The 5-HT1b/1d receptor agonists (the ‘triptans’) are migraine-specific agents that have revolutionised the treatment of migraine. They are usually the drugs of choice to treat a migraine attack in progress. Different triptans are available in various strengths and formulations, including oral tablets, orally disintegrating tablets, nasal sprays and subcutaneous injections. In Europe, sumatriptan is also available as a suppository.
Specific differences among the triptans exist, as evidenced by different pharmacological profiles including half-life, time to peak plasma concentrations, peak plasma concentrations, area under the concentration-time curve, metabolism and drug-drug interaction profiles. How or whether these differences translate to clinical efficacy and tolerability advantages for one agent over another is not well differentiated. However, delivery systems may play an important role in onset of action.
Given that the clinical distinctions among these agents are subtle, identification of the most appropriate triptan for an individual patient requires consideration of the specific characteristics of the patient and knowledge of patient preference, an accurate history of the efficacy of previous acute-care medications and individual features of the drug being considered. The selection of an acute antimigraine drug also depends upon the stratification of the patient’s migraine attack by peak intensity, time to peak intensity, level of associated symptoms such as nausea and vomiting, time to associated symptoms, comorbid diseases and concomitant treatments that might cause drug-drug interactions.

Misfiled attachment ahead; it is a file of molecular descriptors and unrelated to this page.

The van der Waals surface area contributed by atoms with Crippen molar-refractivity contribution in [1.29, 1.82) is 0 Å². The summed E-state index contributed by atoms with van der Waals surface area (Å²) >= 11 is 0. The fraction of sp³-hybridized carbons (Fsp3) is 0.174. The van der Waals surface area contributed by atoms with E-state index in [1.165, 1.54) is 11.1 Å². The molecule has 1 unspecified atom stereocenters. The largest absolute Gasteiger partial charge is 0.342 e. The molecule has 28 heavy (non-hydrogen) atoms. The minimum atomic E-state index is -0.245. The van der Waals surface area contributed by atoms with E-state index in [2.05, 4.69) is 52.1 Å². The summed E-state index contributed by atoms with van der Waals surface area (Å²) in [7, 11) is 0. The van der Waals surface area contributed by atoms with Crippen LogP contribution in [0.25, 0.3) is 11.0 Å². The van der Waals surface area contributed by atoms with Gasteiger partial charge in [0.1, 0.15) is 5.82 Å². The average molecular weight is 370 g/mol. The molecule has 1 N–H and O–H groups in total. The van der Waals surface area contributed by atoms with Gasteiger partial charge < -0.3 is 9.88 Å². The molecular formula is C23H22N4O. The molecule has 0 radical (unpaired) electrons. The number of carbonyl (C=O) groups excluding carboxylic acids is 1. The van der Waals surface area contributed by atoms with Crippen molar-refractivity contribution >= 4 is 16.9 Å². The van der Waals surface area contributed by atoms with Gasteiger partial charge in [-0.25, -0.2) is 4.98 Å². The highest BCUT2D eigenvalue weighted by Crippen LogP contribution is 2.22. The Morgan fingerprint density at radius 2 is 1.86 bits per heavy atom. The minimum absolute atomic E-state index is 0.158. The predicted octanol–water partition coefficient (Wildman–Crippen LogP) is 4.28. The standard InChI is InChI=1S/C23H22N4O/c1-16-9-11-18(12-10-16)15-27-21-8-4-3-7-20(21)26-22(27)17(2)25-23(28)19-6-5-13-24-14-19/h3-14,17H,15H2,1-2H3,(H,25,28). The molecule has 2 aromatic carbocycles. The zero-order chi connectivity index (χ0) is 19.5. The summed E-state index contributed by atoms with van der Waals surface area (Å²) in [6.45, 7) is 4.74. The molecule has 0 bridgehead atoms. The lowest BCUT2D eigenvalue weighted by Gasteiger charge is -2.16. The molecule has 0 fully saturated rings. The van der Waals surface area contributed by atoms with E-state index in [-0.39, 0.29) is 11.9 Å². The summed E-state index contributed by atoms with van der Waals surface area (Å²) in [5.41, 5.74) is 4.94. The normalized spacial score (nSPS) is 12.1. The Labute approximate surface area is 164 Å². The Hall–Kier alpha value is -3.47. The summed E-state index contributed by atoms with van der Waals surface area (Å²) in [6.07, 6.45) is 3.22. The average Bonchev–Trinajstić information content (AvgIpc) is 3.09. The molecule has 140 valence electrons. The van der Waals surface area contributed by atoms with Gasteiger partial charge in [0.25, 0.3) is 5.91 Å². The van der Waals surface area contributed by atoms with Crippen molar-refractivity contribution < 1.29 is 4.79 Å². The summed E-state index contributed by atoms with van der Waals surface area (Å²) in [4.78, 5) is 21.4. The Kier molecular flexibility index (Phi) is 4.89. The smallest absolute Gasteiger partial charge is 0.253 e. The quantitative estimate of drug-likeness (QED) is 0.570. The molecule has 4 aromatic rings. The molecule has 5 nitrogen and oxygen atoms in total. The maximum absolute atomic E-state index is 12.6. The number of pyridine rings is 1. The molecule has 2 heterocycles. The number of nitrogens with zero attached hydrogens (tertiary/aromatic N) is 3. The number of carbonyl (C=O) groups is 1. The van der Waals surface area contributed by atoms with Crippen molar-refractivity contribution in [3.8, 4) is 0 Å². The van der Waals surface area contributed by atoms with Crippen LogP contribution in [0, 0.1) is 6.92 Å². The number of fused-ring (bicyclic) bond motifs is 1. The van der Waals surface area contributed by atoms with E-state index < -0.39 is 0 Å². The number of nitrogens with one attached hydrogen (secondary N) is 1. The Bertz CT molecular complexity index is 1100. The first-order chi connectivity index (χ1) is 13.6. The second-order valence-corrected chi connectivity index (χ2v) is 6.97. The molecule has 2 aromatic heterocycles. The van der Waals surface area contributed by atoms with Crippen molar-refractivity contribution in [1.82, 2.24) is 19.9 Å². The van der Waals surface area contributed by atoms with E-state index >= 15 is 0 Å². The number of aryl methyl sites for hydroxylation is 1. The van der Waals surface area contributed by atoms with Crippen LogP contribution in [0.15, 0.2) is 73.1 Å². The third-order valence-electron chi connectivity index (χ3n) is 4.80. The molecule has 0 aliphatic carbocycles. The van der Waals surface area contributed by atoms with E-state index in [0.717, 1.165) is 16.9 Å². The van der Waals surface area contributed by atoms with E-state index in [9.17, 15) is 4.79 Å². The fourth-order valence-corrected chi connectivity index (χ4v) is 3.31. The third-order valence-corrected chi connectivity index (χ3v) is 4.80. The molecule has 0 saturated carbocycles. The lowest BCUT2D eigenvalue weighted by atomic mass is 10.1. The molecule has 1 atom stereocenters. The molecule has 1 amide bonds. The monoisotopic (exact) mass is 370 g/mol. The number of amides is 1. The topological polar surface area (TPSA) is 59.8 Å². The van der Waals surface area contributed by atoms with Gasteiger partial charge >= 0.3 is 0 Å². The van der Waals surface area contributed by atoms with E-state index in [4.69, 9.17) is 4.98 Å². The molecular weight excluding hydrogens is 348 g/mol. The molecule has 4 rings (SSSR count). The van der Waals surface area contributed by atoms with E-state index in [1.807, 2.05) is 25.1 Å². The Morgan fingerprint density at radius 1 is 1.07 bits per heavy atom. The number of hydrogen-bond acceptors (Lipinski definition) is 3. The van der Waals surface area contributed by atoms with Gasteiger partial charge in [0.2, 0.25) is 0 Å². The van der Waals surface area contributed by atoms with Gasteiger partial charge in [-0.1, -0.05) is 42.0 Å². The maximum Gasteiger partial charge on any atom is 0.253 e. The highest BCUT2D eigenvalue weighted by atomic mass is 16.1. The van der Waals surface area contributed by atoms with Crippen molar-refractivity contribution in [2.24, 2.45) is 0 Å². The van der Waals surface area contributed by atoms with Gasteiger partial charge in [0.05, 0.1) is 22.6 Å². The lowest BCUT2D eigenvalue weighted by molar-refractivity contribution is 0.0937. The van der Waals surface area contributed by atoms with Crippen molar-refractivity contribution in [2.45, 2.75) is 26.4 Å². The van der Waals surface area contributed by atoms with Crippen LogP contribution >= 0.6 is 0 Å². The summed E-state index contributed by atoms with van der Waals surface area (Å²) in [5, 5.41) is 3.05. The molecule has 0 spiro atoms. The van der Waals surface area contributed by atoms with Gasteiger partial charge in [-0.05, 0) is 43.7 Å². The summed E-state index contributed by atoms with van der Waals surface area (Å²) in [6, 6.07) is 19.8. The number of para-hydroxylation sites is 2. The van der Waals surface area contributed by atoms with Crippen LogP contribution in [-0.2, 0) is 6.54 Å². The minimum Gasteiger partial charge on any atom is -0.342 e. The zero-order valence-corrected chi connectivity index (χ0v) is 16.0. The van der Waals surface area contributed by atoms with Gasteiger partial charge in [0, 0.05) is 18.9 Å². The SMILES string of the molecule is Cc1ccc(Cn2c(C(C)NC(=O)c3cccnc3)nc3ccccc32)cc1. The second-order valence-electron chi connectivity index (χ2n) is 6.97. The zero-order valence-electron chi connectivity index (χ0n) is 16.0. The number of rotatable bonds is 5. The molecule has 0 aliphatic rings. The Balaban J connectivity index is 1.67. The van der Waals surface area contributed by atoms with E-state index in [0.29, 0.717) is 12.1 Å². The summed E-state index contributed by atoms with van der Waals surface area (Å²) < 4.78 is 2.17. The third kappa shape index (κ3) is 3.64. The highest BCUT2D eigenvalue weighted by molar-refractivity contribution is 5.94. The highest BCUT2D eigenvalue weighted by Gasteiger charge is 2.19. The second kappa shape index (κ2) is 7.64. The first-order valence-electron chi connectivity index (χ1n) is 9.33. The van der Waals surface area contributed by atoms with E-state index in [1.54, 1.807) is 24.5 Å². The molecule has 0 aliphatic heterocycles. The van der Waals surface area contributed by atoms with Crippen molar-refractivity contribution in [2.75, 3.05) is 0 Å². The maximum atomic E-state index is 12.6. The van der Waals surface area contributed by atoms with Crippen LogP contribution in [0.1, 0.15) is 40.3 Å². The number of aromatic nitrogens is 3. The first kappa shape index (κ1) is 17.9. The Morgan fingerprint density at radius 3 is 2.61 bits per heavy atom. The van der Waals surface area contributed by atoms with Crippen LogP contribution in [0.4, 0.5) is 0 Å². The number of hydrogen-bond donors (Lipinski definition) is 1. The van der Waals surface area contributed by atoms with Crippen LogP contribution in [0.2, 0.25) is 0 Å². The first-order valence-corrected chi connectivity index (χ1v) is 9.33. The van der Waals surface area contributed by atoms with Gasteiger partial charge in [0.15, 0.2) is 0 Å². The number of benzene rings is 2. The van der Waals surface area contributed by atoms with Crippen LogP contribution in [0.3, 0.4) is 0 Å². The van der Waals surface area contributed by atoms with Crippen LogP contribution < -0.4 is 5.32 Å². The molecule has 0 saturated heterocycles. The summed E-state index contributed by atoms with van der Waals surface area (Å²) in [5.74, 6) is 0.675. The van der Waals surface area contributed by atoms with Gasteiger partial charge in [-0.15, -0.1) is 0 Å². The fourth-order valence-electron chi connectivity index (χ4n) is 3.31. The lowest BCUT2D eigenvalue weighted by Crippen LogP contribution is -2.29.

Individual patient response to the triptans seems to be idiosyncratic and possibly genetically determined. Therefore, a set of specific questions can be used to determine whether a currently used triptan is optimally effective, whether the dose needs to be increased or whether another triptan should be tried.
The clinician has in his/her armamentarium an ever-expanding variety of triptans, available in multiple formulations and dosages, which have good safety and tolerability profiles. Continued clinical use will yield familiarity with the various triptans, and it should become possible for the interested physician to match individual patient needs with the specific characteristics of a triptan to optimise therapeutic benefit. Use of the methods outlined in this review in choosing a triptan for an individual patient is probably more likely to lead to migraine relief than making an educated guess as to which triptan is most appropriate.